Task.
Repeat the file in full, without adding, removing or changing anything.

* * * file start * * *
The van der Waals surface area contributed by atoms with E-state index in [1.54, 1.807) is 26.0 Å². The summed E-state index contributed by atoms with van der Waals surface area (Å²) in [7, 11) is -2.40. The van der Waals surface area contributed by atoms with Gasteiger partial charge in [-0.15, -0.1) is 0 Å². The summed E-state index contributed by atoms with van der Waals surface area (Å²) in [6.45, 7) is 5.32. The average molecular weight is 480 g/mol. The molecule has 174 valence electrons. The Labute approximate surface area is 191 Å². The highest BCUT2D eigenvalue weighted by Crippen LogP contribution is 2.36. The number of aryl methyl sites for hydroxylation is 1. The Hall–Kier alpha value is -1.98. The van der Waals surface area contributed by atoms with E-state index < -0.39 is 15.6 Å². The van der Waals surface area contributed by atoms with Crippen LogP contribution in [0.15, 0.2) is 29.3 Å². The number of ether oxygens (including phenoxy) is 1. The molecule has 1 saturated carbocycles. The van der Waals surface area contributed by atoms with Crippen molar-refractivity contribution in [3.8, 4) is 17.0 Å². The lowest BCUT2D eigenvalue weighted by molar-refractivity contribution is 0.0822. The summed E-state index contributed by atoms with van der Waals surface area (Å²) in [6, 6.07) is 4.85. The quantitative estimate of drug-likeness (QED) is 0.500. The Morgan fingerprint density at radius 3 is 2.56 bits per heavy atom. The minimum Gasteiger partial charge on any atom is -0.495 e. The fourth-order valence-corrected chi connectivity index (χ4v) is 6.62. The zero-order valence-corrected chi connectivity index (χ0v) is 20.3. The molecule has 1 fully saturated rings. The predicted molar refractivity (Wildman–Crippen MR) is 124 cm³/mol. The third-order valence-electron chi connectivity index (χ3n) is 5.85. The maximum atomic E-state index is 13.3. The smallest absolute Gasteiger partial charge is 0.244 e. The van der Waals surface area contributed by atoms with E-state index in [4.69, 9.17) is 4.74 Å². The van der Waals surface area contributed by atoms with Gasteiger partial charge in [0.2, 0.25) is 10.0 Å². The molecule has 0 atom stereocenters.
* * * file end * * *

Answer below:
The van der Waals surface area contributed by atoms with E-state index in [1.54, 1.807) is 26.0 Å². The summed E-state index contributed by atoms with van der Waals surface area (Å²) in [7, 11) is -2.40. The van der Waals surface area contributed by atoms with Gasteiger partial charge in [-0.15, -0.1) is 0 Å². The summed E-state index contributed by atoms with van der Waals surface area (Å²) in [6.45, 7) is 5.32. The average molecular weight is 480 g/mol. The molecule has 174 valence electrons. The Labute approximate surface area is 191 Å². The highest BCUT2D eigenvalue weighted by Crippen LogP contribution is 2.36. The number of aryl methyl sites for hydroxylation is 1. The Hall–Kier alpha value is -1.98. The van der Waals surface area contributed by atoms with E-state index < -0.39 is 15.6 Å². The van der Waals surface area contributed by atoms with Crippen LogP contribution in [0.15, 0.2) is 29.3 Å². The number of ether oxygens (including phenoxy) is 1. The molecule has 1 saturated carbocycles. The van der Waals surface area contributed by atoms with Crippen molar-refractivity contribution in [3.8, 4) is 17.0 Å². The lowest BCUT2D eigenvalue weighted by molar-refractivity contribution is 0.0822. The summed E-state index contributed by atoms with van der Waals surface area (Å²) in [6, 6.07) is 4.85. The quantitative estimate of drug-likeness (QED) is 0.500. The Morgan fingerprint density at radius 3 is 2.56 bits per heavy atom. The minimum Gasteiger partial charge on any atom is -0.495 e. The fourth-order valence-corrected chi connectivity index (χ4v) is 6.62. The zero-order valence-corrected chi connectivity index (χ0v) is 20.3. The molecule has 1 fully saturated rings. The predicted molar refractivity (Wildman–Crippen MR) is 124 cm³/mol. The third-order valence-electron chi connectivity index (χ3n) is 5.85. The maximum atomic E-state index is 13.3. The smallest absolute Gasteiger partial charge is 0.244 e. The van der Waals surface area contributed by atoms with E-state index in [4.69, 9.17) is 4.74 Å². The van der Waals surface area contributed by atoms with Gasteiger partial charge in [0.2, 0.25) is 10.0 Å². The molecule has 0 atom stereocenters.